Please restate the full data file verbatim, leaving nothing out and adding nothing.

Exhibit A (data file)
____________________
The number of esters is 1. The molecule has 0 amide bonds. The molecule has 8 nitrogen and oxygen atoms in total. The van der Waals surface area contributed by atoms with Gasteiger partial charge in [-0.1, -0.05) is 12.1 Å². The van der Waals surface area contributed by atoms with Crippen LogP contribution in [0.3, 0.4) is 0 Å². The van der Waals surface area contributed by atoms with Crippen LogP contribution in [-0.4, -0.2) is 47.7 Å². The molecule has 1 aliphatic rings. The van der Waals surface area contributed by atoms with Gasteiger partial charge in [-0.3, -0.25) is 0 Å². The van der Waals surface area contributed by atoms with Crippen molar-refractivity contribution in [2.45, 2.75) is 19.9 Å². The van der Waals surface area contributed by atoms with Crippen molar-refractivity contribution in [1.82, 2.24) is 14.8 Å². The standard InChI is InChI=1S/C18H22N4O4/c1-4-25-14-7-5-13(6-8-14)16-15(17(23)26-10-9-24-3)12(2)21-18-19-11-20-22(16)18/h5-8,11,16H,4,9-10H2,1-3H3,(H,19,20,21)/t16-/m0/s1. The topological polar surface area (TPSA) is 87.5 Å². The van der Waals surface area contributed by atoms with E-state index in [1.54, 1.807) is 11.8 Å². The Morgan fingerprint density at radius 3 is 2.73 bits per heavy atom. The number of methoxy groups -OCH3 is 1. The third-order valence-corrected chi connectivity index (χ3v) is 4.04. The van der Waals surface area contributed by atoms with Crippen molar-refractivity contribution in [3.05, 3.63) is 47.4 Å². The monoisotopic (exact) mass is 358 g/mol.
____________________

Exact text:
The number of esters is 1. The molecule has 0 amide bonds. The molecule has 8 nitrogen and oxygen atoms in total. The van der Waals surface area contributed by atoms with Gasteiger partial charge in [-0.1, -0.05) is 12.1 Å². The van der Waals surface area contributed by atoms with Crippen LogP contribution in [0.3, 0.4) is 0 Å². The van der Waals surface area contributed by atoms with Crippen LogP contribution in [-0.4, -0.2) is 47.7 Å². The molecule has 1 aliphatic rings. The van der Waals surface area contributed by atoms with Gasteiger partial charge in [-0.3, -0.25) is 0 Å². The van der Waals surface area contributed by atoms with Crippen molar-refractivity contribution in [2.45, 2.75) is 19.9 Å². The van der Waals surface area contributed by atoms with Crippen molar-refractivity contribution in [1.82, 2.24) is 14.8 Å². The standard InChI is InChI=1S/C18H22N4O4/c1-4-25-14-7-5-13(6-8-14)16-15(17(23)26-10-9-24-3)12(2)21-18-19-11-20-22(16)18/h5-8,11,16H,4,9-10H2,1-3H3,(H,19,20,21)/t16-/m0/s1. The topological polar surface area (TPSA) is 87.5 Å². The van der Waals surface area contributed by atoms with E-state index in [1.54, 1.807) is 11.8 Å². The Morgan fingerprint density at radius 3 is 2.73 bits per heavy atom. The number of methoxy groups -OCH3 is 1. The third-order valence-corrected chi connectivity index (χ3v) is 4.04. The van der Waals surface area contributed by atoms with Crippen molar-refractivity contribution in [3.05, 3.63) is 47.4 Å². The monoisotopic (exact) mass is 358 g/mol.